While Police Exist, We Cannot Be Free: An Open Letter to the Radical Mental Health Movement

[I wrote this for a peer support community based in radical mental health but it feels relevant here too.]

As a crazy person who experiences extreme emotional states including uncontrollable rage and altered states of reality, as a working class queer trans woman from a conservative small town, as someone who was homeless as a young person, a drug user, a former sex worker, and an organizer who’s been targeted by the feds, I’ve always been afraid of police.

And I have damn good reasons to be. Many, probably most, of y’all do too.

Spaces like this one have been important to me and I care about it. But in the past week, as I’ve seen posts critical of whiteness have been reported and read some of the comments around here, it’s hard for me to understand anyone in this group who doesn’t see that the police are our enemies. And that if we are white or non-Black we need to shut up and take leadership from the people who are being most directly impacted by policing – Black people.

When a white trans woman I knew who shared a lot of other identities with me completed suicide, I saw myself die. I relived my own suicide attempts and that time I succeeded in my mind. I became a ghost who had to stay to witness my community and my chosen family cry and mourn and worry that all of the rest of us were gonna die and want to kill themselves too.

Every time since that another trans woman has completed suicide, even ones I didn’t know or only knew through a friend, it has added up. Cis people can feel this pain, but they can’t understand that cumulative effect, even if they are suicide survivors too. They can’t feel like I feel every time someone gets on TV and says trans women are rapists and shouldn’t be allowed to pee, how it makes me relive abuse, all the sexual assaults, all the suicides, how it becomes one more reason I never want to walk out the front door or take another breath ever again. Even if they were also abused or assaulted or afraid to go outside.

Every single day – every. single. day. – I see my Black community attacked. My chosen family, my friends, my clients, my comrades, my coworkers. By cops, white yuppies in the gayborhood, and even security guards at social service agencies supposed to serve them. I lost track of how many got locked up a long time ago, all of them for doing shit they had to do to survive, and some for doing nothing at all. I can’t count the number of people I’ve held in tears about another friend or partner who would never be coming back. But I still remember the faces of the ones shot by cops.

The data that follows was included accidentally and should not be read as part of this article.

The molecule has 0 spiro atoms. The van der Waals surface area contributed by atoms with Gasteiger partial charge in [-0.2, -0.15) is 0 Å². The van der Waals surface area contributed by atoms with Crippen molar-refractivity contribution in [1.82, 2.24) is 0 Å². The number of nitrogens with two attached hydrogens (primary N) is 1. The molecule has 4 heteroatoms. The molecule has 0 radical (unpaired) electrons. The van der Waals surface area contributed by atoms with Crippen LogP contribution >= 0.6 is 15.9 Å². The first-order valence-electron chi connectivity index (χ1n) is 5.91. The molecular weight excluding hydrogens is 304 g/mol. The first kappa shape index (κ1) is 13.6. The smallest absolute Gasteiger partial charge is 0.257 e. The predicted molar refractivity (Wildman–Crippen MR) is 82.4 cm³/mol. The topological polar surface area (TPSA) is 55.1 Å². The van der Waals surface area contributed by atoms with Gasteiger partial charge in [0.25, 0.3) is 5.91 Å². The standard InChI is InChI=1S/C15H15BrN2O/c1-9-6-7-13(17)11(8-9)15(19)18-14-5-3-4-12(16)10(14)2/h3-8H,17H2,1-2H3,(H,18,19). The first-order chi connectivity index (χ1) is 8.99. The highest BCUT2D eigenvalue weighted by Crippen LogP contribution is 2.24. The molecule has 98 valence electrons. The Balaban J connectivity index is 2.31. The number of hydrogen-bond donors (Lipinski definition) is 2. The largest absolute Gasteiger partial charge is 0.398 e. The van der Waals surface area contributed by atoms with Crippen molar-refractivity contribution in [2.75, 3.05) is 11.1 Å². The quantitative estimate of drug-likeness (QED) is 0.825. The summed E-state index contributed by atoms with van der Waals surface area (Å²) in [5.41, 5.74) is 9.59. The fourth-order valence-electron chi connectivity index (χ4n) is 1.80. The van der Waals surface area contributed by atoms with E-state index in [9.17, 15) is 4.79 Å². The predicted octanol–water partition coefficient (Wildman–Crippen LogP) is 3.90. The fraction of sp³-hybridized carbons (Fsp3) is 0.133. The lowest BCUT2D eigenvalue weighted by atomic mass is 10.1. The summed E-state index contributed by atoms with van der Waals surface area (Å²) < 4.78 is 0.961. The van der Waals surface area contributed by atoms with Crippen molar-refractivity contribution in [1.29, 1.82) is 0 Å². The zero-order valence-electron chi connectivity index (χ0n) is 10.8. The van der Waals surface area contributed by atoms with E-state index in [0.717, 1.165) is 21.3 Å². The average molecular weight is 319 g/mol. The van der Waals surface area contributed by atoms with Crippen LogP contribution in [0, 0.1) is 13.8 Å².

I remember, I bear witness, I try to hold space, I cry with them, but I don’t understand.

If you are in this group, the police are a threat to you. We have a stake in this struggle. If we are white, we are much more likely to survive a police encounter during a crisis, but one emotional breakdown in the wrong place and crazy people can be shot down or locked up. None of us can be healed or free as long as the police exist.

But for those of us who are white or non-Black, we cannot understand that cumulative effect and exhaustion that Black folks are experiencing right now, or the weight of 400 years of white supremacist oppression. We are not the ones who are most directly impacted by police violence.

So back here in this tiny corner of the internet, and ones like it, where we’ve tried to build a space for crazy people to come to seek support or commiseration or validation or advice or shared rage, now is the time to look at each other and realize how class, gender, race, ability and other identities we hold shape the suffering we bring and share and process here. And also for non-Black people here to look at how many of the same systems that are killing Black people are killing us too, and the only way any of us can get better is to join the Movement for Black Lives and follow the people who feel the most pain and fear and loss those systems are creating.

Black people in this group and everywhere, your lives matter. Everyone else, don’t critique the ways Black people resist or express their anger and grief. Amplify their voices any way you can. Admit you think and do racist shit all the time, learn about why and stop. Get the fuck into the streets or do whatever else you’re asked to do.

I know disability doesn’t go away when there’s a demo or vigil or march or direct action. Go if you can, even if it’s really hard and your body hurts and your anxiety makes you afraid – but if you’re non-Black, only go if you are asked to show up or its crystal clear that the event is open to everyone. If you can’t or shouldn’t go, give all the money you can, organize other people who can and give love and emotional support to the Black people who are leading them, even if you feel hollow and alone and like you don’t get enough love or support yourself.

Black people are putting their bodies and souls on the front lines of a struggle that will help free all of us, even when they are the ones who are suffering the most. To everyone here who is trying to educate others on top of dealing with all our own private and collective tragedies, thank you. There is no such thing as reverse racism. Hate speech is not free speech and cannot be tolerated here or anywhere.

But posting facebook statuses ain’t enough. Polite conversation ain’t enough. Nothing will change until we actively fight back and disrupt the status quo.

Black lives matter. No justice, no peace.

The System That Killed Alton Sterling and Philando Castile Cannot Be Reformed

What To Do Instead of Call the Police

26 Way To Be In The Struggle Beyond The Streets (for disabled folks and others who can’t march etc)

Note to self: White people taking part in #Blacklivesmatter Protests

28 Common Racist Attitudes and Behaviors

Transformative Justice and Prison Abolition Resources 


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